American Heritage® Dictionary of the English Language, Fourth Edition
- Field, Cyrus West 1819-1892. American merchant and financier who planned and oversaw the laying of the transatlantic telegraph cable (completed 1866).
- Field, Eugene 1850-1895. American writer known for his children's verse, especially "Wynken, Blynken, and Nod” and "Little Boy Blue.”
- Field, Marshall 1834-1906. American merchant who organized Marshall Field and Company, the largest wholesale and retail dry goods establishment of the late 1800s.
- n. A surname.
“The IAAF is currently conducting a medical evaluation of Caster Semenya, the fleet South African runner, who raced far ahead of her field at the World Championships in Track and Field being held in Berlin.”
“The field they call the Potter's Field, by Longner, will come to the abbey.”
“Difficulties of, 35 in field, 296 in Field hospitals, 109”
“He sat up and got a first field dressing applied, then lay down, but as he was still under fire, he retired 1,000 yards to the collecting station; here he dressed some patients, and later mounted an ambulance wagon and was driven to the Field hospital.”
“Half an hour after the wound the patient commenced to suffer severe stabbing pain; he lay on the field one hour; later he was taken to a Field hospital, and on the second day was sent by train a distance of twenty-five miles.”
“It goes almost without saying that the latter point was seldom accurately determined in patients struck on the field of battle; these perhaps lay out for hours before they were brought in, and when they were placed in the Field hospital the rush of work did not usually allow the careful observation necessary to clear up this difference in the development of the symptoms.”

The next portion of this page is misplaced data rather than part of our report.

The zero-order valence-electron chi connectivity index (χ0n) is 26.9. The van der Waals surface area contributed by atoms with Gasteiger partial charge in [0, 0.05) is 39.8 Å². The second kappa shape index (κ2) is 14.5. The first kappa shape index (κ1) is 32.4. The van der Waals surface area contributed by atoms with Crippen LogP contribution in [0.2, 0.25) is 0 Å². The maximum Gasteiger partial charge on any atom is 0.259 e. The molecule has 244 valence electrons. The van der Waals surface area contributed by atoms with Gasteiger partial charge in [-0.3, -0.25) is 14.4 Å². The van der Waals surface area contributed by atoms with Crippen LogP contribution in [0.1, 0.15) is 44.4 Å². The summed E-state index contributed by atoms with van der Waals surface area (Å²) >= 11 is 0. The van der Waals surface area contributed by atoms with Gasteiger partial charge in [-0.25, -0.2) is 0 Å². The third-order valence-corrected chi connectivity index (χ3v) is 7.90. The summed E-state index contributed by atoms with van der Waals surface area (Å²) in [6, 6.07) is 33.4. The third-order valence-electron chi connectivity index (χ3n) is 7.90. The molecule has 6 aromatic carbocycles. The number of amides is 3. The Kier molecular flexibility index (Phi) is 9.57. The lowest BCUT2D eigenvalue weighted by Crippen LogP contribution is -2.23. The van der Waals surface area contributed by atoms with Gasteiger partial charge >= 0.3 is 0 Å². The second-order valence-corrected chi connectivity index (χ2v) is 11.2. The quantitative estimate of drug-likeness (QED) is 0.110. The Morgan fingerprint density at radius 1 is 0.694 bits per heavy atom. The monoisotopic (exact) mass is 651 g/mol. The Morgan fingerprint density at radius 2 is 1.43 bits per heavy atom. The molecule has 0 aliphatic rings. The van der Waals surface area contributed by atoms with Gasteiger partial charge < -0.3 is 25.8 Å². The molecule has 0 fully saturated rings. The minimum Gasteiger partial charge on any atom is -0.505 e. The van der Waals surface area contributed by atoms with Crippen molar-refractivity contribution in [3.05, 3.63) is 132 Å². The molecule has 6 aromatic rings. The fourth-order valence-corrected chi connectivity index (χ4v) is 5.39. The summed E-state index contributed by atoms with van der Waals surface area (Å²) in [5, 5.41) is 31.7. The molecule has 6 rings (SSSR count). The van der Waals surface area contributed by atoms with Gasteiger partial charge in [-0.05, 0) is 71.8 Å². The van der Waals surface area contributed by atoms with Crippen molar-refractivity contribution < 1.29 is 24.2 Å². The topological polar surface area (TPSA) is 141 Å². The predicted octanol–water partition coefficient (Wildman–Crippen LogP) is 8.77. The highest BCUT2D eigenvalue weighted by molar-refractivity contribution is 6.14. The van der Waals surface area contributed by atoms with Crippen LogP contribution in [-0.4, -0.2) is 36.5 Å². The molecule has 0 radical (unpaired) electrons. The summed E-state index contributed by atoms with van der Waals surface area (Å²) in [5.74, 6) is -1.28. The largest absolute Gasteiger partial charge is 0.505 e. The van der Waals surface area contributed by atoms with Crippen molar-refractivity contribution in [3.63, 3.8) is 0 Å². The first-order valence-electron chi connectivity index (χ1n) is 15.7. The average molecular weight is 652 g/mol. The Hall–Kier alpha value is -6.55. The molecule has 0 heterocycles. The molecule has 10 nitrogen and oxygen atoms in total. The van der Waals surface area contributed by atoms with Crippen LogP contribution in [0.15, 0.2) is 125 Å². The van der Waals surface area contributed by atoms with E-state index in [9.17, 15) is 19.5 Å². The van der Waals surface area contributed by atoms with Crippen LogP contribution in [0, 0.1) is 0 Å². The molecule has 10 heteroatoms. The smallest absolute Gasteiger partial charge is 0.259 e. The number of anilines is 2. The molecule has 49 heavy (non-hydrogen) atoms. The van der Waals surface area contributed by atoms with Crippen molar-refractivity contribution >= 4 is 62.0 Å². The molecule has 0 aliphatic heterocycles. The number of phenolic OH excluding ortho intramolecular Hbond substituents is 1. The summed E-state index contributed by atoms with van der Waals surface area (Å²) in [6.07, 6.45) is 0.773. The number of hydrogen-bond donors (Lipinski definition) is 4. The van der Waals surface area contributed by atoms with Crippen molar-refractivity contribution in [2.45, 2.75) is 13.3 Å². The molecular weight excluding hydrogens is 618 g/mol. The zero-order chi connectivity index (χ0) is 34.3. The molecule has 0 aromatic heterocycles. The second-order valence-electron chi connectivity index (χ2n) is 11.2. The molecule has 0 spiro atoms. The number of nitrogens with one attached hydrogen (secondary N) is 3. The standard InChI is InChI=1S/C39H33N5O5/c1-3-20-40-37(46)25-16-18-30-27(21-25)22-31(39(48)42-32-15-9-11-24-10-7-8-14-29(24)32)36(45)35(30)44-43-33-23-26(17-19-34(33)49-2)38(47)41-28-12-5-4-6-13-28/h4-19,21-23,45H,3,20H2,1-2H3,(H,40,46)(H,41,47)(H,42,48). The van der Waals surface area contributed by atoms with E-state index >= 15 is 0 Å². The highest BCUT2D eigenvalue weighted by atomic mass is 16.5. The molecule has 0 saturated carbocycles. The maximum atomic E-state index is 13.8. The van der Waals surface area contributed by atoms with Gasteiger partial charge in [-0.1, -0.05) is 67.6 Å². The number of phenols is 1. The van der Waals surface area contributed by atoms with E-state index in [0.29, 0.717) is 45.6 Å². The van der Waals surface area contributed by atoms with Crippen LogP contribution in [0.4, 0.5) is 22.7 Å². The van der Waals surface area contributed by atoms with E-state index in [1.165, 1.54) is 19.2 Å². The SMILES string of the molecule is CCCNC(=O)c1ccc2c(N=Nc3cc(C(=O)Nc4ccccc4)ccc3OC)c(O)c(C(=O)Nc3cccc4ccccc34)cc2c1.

“As a general rule, therefore, on the field or in a Field hospital, primary ligature of the great vessels is best reserved for those cases only in which hæmorrhage persists, while in those in which spontaneous cessation has occurred, or in which bleeding is readily controlled by pressure, rest and an expectant attitude are to be preferred.”
“The mortality statistics given in Table II. are of great interest, since to those dying on the field are added all men dying within the first 48 hours in the Field hospitals.”
“Injuries implicating the spinal medulla, on the other hand, were proportionately the most fatal of any in the whole body to the wounded who left the field of battle or Field hospital alive, and these cases formed one of the most painful and distressing features of the surgery of the campaign.”
“The actual relative mortality of these injuries I can give little idea of, but it was a high one both on the field and in the Field hospitals; thus of 10 cases treated in one Field hospital, after the battle at”
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